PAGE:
Mandarin Oranges: These delicious little cuties are from our friend Bill Crepps at Everything Under the Sun in Winters, and are sustainably grown, but are not certified organic. These make a great afternoon snack or great addition. Wash and peel. Arugula: This popular Italian green packs a slight bite with nutty undertones and pairs well with goat cheese, nuts, and a vinaigrette. Store in plastic bag in fridge, rinse, and dry before eating.
Spinach: This tasty and nutritious green will probably be dirty. (Visit www.eatwell.com/produce/spinach to learn why.) To clean, first rinse quickly, then fill up a bowl with cold water. Put in water, swish, and let soak for 5 to 10 minues. Lift leaves out of water, rinse and blot/spin dry. Store in plastic bag in fridge and don’t wash it until you’re ready to cook!
Broccoli: We were amazed to see these beautiful bouquets of green in the field! Rich in fiber and vitamin C, this brassica always adds a flavor to soups, salads, and stir-fries. Store dry in plastic bag in fridge and wash before using.
Romanesco: This Italian heirloom is quite versatile and tastes like a cross between cauliflower and broccoli. Try steaming it and adding lemon juice, olive oil, salt and pepper. It also pairs very well with pasta. Store in a plastic bag in the fridge.
Bok Choy: This crunchy and tasty bok choy is amazing sauteed and adds a little something special to a soup or stir-fry. Store in plastic bag in fridge. Don’t forget to use the ribs!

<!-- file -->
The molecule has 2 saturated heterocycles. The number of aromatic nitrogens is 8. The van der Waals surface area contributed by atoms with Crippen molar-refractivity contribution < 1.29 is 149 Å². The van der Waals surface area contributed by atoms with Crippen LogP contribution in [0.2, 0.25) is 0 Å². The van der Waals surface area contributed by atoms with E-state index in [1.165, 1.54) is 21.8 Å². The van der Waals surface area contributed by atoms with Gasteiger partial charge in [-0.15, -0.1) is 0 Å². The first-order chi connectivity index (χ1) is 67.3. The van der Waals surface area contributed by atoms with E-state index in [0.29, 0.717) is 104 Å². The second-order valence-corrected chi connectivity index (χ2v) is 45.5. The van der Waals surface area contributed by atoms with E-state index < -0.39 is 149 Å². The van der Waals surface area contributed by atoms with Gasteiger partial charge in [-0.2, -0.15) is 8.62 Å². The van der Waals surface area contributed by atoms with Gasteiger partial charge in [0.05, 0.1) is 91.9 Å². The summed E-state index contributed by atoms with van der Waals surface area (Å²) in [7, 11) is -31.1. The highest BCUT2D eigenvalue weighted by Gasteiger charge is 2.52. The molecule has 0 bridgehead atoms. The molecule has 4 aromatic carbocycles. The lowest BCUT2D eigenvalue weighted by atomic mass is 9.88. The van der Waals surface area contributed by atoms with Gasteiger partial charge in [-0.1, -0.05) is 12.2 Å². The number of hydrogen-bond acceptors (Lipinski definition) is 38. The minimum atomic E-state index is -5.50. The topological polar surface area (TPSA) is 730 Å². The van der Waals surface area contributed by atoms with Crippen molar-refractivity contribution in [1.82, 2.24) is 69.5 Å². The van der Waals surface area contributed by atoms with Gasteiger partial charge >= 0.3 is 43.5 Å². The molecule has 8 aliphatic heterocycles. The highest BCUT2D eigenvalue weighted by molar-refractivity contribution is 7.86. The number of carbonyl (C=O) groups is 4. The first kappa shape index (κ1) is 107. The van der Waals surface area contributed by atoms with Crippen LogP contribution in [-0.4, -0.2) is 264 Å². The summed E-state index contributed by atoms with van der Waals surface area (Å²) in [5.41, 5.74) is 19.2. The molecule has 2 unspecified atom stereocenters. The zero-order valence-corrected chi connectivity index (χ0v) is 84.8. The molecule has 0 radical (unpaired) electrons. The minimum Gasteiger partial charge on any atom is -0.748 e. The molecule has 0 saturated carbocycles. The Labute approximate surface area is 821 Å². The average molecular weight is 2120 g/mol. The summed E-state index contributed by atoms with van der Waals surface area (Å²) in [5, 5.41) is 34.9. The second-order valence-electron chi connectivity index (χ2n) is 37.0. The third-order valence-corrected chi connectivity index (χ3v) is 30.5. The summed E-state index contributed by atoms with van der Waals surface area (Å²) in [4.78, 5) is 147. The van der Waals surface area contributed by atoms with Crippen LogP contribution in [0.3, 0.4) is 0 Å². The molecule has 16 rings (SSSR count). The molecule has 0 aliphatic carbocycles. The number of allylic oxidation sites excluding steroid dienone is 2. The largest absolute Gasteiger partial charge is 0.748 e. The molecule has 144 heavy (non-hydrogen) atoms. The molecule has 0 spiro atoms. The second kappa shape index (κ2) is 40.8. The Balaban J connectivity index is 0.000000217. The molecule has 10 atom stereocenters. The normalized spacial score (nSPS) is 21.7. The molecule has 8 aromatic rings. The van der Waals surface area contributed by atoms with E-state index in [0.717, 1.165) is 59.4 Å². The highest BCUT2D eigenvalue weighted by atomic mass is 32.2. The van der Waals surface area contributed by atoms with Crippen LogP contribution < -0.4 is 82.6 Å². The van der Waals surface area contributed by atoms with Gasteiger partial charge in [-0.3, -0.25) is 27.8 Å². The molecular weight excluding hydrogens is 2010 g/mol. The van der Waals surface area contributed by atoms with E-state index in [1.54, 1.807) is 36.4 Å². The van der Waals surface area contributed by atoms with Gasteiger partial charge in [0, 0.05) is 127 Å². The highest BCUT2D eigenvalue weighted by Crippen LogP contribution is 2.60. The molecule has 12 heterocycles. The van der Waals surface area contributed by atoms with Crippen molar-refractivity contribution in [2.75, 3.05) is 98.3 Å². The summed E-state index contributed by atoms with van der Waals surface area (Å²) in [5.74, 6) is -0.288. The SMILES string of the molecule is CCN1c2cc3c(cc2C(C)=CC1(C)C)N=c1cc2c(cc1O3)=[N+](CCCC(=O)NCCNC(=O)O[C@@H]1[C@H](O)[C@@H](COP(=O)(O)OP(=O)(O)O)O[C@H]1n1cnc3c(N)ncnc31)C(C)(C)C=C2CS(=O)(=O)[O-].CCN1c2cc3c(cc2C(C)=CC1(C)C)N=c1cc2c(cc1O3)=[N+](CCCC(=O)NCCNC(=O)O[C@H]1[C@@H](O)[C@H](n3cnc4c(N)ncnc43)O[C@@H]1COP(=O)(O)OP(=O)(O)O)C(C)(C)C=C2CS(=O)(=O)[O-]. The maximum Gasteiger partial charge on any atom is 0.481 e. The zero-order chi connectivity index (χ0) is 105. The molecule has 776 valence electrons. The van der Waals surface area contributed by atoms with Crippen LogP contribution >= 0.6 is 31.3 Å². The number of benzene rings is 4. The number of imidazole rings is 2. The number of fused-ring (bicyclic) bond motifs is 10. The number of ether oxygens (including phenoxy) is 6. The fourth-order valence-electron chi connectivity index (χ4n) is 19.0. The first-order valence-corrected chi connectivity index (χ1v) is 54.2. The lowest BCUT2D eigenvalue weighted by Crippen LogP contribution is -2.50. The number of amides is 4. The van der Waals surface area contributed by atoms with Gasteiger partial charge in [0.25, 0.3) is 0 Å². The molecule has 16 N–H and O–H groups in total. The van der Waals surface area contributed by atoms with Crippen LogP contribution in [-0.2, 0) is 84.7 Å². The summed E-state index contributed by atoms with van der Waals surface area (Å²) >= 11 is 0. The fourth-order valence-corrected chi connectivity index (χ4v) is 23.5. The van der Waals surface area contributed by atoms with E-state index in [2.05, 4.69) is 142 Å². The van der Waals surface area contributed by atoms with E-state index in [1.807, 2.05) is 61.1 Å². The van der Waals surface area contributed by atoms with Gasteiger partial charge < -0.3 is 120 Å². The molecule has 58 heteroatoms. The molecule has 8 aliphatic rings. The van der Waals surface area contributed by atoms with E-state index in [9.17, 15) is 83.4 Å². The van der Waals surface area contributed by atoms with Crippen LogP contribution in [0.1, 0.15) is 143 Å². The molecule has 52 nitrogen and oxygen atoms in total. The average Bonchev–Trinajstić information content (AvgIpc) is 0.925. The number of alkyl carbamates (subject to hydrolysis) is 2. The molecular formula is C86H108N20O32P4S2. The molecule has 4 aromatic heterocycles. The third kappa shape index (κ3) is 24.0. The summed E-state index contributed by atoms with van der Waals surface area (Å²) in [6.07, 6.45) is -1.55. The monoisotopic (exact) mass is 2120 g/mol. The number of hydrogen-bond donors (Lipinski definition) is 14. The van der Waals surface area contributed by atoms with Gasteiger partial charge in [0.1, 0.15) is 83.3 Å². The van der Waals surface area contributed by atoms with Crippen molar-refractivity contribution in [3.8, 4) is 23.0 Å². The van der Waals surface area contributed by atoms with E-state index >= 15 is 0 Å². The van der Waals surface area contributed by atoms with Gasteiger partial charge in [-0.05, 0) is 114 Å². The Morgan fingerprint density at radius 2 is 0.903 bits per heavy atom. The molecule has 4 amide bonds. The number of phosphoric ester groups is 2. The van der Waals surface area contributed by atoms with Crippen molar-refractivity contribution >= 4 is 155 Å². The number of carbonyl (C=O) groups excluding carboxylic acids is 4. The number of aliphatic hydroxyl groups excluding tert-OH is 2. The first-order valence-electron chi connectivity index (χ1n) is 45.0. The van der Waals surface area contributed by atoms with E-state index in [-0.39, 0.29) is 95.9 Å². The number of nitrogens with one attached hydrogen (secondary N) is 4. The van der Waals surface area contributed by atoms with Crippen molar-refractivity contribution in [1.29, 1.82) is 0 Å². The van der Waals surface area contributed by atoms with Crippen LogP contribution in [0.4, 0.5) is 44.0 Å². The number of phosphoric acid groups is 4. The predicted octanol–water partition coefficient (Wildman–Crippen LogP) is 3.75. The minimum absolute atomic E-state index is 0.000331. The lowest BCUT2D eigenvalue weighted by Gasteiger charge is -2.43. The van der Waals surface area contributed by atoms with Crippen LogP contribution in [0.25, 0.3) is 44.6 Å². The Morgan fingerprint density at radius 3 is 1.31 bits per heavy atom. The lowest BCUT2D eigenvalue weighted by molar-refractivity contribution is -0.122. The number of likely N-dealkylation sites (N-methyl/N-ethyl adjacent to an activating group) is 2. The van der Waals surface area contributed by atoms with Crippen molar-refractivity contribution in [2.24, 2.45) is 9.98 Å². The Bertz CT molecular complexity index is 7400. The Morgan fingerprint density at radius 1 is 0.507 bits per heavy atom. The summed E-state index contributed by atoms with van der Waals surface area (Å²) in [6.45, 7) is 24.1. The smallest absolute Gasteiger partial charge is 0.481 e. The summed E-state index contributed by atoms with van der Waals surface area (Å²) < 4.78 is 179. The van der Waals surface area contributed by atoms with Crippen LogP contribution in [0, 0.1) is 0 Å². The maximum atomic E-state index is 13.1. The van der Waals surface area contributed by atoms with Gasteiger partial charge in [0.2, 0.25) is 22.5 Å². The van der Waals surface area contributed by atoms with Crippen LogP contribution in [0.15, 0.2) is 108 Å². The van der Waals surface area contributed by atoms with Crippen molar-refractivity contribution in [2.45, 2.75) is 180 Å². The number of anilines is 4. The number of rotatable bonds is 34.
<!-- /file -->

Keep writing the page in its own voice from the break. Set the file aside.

Turnips: This ancient veggie is one of the earliest to be cultivated and was a staple before the potato. It is rich in fiber, calcium, and vitamins A and C. These beauties can be eaten raw or steamed and have a deliciously buttery crunch. Remove the greens and store in separate plastic bags in fridge. Be sure to wash them before eating. The turnip greens are amazing sautéed!
Collard Greens: These luscious green leaves are a great source of beta carotene, vitamin C and calcium. They are typically cooked a little longer than other greens, but are well worth the wait. Look in our recipe archives for ideas. Store in fridge and wash well.
Daikon Radishes: This is a large, mild flavored Asian radish. It is extremely versatile and can be eaten raw, baked, boiled, sautéed, or braised. The leaves are a good source of vitamin A. Add them to soup, a stir-fry dish, or salad. To keep your radish fresh, separate the roots from the leaves. Store in a plastic bag in the refrigerator.
Leeks: These large alliums are rather mild in flavor and simply melt to perfection when sauteed. Use in soups, stir-fry, or in place of onions in other dishes for a delicious and more subtle flavor. The green tops are great for making stock! Store in fridge and wash very well before using.
Savoy Cabbage: This beautiful head of cabbage is amazingly sweet with a more delicate flavor than other cabbage varieties. It is delicious steamed or stuffed with rice, potatoes, or ground meat. Keep in crisper drawer of fridge and wash before eating.
Pink Lady Apples: These apples are from our friends at Smit Orchards in Linden and are certified organic. Keep in the fridge or on the counter (depending on what you like) and wash before consuming.